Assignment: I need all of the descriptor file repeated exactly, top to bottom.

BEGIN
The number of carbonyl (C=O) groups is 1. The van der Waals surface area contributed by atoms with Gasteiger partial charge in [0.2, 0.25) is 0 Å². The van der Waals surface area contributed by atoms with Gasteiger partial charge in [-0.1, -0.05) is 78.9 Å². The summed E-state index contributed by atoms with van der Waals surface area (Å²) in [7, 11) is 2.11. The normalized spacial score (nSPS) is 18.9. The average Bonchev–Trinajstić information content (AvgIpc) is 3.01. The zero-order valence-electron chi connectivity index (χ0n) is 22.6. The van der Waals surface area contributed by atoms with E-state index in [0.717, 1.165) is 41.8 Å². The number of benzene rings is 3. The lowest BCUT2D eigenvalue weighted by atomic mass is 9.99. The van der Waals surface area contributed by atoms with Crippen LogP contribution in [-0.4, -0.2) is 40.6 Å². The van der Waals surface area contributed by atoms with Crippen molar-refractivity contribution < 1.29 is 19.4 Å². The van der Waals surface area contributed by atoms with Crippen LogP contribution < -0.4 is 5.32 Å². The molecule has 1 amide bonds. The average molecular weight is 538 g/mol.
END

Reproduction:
The number of carbonyl (C=O) groups is 1. The van der Waals surface area contributed by atoms with Gasteiger partial charge in [0.2, 0.25) is 0 Å². The van der Waals surface area contributed by atoms with Gasteiger partial charge in [-0.1, -0.05) is 78.9 Å². The summed E-state index contributed by atoms with van der Waals surface area (Å²) in [7, 11) is 2.11. The normalized spacial score (nSPS) is 18.9. The average Bonchev–Trinajstić information content (AvgIpc) is 3.01. The zero-order valence-electron chi connectivity index (χ0n) is 22.6. The van der Waals surface area contributed by atoms with E-state index in [0.717, 1.165) is 41.8 Å². The number of benzene rings is 3. The lowest BCUT2D eigenvalue weighted by atomic mass is 9.99. The van der Waals surface area contributed by atoms with Crippen LogP contribution in [-0.4, -0.2) is 40.6 Å². The van der Waals surface area contributed by atoms with Crippen molar-refractivity contribution < 1.29 is 19.4 Å². The van der Waals surface area contributed by atoms with Crippen LogP contribution < -0.4 is 5.32 Å². The molecule has 1 amide bonds. The average molecular weight is 538 g/mol.